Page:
Are you Feeling Lucky….Punk?

A friend, yesterday, asked if I heard that Wisconsin Governor Scott Walker was, “punked.”  What she meant was that a liberal blogger got on the phone with him, pretending to be a conservative fundraiser, recorded the conversation, and then posted it on YouTube.   By now you might have done what I did—listened to the recording, after reading about it on a newspaper’s blog, or the Huffington Post. prank call

My initial reaction to hearing the conversation is that the Governor didn’t repeat the fiery, rhetoric of the man he was conversing with.  The man who pretended to be the conservative used words like “bastards,” and loudly guffawed about the pro-union protesters and union organizers.  The Governor watched his words and demeanor.  He gets points for that.  So, what was the big deal?  The Governor was “guilty” of allegedly saying that his supporters thought about getting “impostors”  or “ringers” to mix with the crowds that have relentlessly staged their sit-ins in Madison.  Thinking about that strategy is one thing.  Deciding it wouldn’t work and not doing it, is another.   Another possible news nugget is that the impostor offered the governor a trip and hospitality.  What person wouldn’t want to accept the generosity of a supporter, as the Governor allegedly did? After all, the offer was made in a private conversation.   Details could be worked out later. Right?  What made this recording  all that news worthy?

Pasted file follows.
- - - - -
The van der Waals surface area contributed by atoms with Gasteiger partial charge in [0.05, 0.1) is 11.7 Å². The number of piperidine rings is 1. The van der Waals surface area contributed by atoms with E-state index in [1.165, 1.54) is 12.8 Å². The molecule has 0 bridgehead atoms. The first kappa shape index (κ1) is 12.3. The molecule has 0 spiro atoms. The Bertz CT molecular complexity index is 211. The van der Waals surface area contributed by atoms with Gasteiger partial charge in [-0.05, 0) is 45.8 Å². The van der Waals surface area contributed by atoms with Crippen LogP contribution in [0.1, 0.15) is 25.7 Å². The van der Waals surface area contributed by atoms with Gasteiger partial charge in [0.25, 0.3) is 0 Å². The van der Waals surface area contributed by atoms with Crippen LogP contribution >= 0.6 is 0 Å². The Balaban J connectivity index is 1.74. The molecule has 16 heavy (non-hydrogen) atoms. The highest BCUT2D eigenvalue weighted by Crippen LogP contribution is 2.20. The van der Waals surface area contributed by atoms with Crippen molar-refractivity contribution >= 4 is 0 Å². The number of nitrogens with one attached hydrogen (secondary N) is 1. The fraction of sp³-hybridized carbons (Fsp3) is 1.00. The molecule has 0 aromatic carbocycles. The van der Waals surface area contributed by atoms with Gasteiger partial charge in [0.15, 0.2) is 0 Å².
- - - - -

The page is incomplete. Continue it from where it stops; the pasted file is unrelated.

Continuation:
Hours later I was reminded that everything you just read is besides the point.

I read on Facebook the postings of the Society of Professional Journalists.  I was reminded that posing as someone you’re not, and recording, without the other party’s knowledge, your conversation, isn’t ethical, let alone legal in some jurisdictions.  Now, you may ask, if the Governor and his cronies were thinking about crossing the line of ethics, by bringing “ringers” into the crowd, to show that the crowds weren’t necessarily united in their cause, why are you writing about the ethics of a blogger, crossing the line of propriety? Well, I’ve been a member of the Society of Professional Journalists for over 25 years.   I might have crossed over to the “dark-side” in the eyes of some journalists by earning a living by pitching the news to reporters, producers and editors, but I still have to keep in mind what is ethical and legal.

It’s not that I’m so righteous.  Amongst my friends and close associates I joke around and I use “saucy” language with the best of them.  I can be blunt and, perhaps, too quick to call somebody a name that resembles a body part.  But, when pitching news, I watch myself.  If I mislead or burn a reporter my career as a publicist, and a trusted source of news, is kaput.

In this age of “citizen journalism,” it’s so nice that SPJ, an organization that I’ve paid dues to, and whose events I’ve attended, is there to remind us that ethics still matter, no matter how entertaining it is to “punk” someone.   Bloggers are increasingly becoming trusted sources of news.  Will somebody tell them that their reputation is kaput should they cross ethical lines?

I think the Society of Professional Journalists just fired a warning shot.